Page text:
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Making use of glycerines low freezing point.
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Two years ago I came up with an idea to recycle cubies (20 litre HDPE oil containers). I filled about 30 of them with water, arranged them in a rectangle and covered it with black plastic sheet. I then filled the middle of the rectangle with with soil and planted tomatoes in the Raised Water Beds. I did this in my polytunnel and got spectacular results.
In spring time I measured the soil temp at 6 degrees C outside in the garden, 10 degrees C in the polytunnel and 14 degrees C in the raised beds. Also because of the heat storage capacity the beds the nightime cooling was almost neglible.
The tomatoes started earlier and cropped heavier than ever before.
Last year I decided to construct a raised water bed outside in the yard and it worked very well but when winter came I ran into trouble. The water froze and burst many of the cubies. By spring time it had to be completely rebuilt.
I realized then that I had a ready supply of a liquid which is a perfect antifreeze, glycerine. I did some tests and found that 50% glycerine / 50% water will not freeze in my freezer which is -23 degrees C.
A single raised bed 3 metres long recycles 30 plastic containers and 300 litres of glycerine.
This will work with KOH or NaOH glygerine.
I have attached a picture of a raised bed under construction. There are more on my imageshack.
 
Location: Lismore Ireland | Registered: November 25, 2007Reply With QuoteReport This Post
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Great idea!
Whats the viscosity of the 50/50 glycerin water mix like?
I picked up a free deep freeze this winter and intend to make a glycerin antifreeze solution to fill it and then pump through my condenser.
Jon
 
Location: Wellington County, Ontario Canada | Registered: February 07, 2008Reply With QuoteReport This Post
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My glycerine is KOH based so its very liquid. When mixed with water 50/50% its about the same viscosity as biodiesel. I should mention that I distill the methanol out of my glycerine before using it for my raised beds.
A friend of mine has just bought a house with underfloor heating powered by an oil furnace. He's finding it very expensive to heat. I have built a biodiesel processor for him so that he can use biodiesel instead of kerosene.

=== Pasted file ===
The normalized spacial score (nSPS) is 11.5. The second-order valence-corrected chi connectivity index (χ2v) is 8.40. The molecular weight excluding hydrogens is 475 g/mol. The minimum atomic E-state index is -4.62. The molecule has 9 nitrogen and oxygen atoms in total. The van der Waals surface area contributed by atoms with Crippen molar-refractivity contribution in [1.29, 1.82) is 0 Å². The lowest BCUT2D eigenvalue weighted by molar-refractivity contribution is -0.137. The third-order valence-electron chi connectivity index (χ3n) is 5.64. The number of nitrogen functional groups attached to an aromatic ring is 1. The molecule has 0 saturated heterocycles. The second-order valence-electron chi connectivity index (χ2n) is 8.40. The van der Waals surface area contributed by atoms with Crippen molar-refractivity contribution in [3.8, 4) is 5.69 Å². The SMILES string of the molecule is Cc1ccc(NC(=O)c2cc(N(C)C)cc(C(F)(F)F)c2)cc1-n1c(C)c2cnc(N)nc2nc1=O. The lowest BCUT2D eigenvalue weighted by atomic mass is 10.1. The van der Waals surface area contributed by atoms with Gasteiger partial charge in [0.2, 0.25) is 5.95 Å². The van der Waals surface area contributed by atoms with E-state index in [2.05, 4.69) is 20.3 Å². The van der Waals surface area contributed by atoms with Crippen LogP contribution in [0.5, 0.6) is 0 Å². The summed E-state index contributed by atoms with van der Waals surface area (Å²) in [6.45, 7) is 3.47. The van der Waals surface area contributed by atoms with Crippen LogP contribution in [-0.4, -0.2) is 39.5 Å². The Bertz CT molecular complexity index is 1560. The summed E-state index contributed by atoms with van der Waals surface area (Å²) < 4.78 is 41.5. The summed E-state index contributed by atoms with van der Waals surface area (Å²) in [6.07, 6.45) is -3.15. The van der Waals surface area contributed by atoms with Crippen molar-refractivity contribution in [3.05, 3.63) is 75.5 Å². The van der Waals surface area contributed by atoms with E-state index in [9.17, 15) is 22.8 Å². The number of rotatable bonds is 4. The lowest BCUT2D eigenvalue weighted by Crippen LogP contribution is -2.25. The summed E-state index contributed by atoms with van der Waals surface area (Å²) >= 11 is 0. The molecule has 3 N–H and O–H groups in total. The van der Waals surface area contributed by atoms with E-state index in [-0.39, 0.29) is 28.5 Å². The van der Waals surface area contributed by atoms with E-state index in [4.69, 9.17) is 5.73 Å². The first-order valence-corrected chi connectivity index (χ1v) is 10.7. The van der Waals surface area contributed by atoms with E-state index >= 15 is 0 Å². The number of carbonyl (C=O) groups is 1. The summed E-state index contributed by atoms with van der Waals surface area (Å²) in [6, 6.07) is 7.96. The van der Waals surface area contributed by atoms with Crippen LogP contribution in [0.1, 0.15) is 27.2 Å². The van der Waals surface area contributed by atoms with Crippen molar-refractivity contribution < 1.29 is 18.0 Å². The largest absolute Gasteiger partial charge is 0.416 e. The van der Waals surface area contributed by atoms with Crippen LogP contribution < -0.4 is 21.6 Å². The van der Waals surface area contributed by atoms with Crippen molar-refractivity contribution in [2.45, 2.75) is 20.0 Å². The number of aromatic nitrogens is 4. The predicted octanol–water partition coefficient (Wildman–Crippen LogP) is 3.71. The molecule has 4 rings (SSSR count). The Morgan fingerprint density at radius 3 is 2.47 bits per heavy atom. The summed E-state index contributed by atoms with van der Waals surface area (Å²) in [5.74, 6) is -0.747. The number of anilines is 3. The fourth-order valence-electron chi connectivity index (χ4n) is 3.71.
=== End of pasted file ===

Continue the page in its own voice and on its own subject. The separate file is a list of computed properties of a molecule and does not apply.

I have been thinking about an idea which might help him. its just an idea at the moment but Im going to float it and see what all of you think.
His heating system requires a supply of warm rather than hot water. 40 degrees C is considered hot enough for this system. My idea is to build a solar wall which on sunny winter days might supply him with warm water. The layout is roughly this, a line of 50 steel oildrums on an insulated base, each one connected to the next. An insulated wooden wall behind the drums, an insulated tar paper roof above and a clear corrugated PVC panels to the front. The drums would be filled with glycerine and would heat up throughout the day. At night a pump and heat exchanger would extract the heat from the solar wall and supply the underfloor heating in the house.
I did a little experiment with 2 oildrums of glycerine. I improvised a shelter over them and put some corrugated pvc in front. It was very leaky but on a bright winters day the temp of the glycerine rose fron 9 degrees C to 21 degrees C. can any one tell me is this enough, bearing in mind that there would be 10,000 litres of glycerine in the proposed solar wall?
 
Location: Lismore Ireland | Registered: November 25, 2007Reply With QuoteReport This Post
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Very interesting approach; should work well.
Might want to take a look at this, it could be helpful.



** Biodiesel Glycerine Soap - The Guide
- on 5 continents helping people make & sell soap from the Biodiesel Glycerine.


 
Location: :-) Great White North eh ? | Registered: December 10, 2004Reply With QuoteReport This Post
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Thanks Legal Eagle, those solar heating boxes are very similar to what I was thinking of. Before putting a lot of effort and money into the project I want to try to calculate how much heat would be needed and how much my setup might produce.
 
Location: Lismore Ireland | Registered: November 25, 2007Reply With QuoteReport This Post
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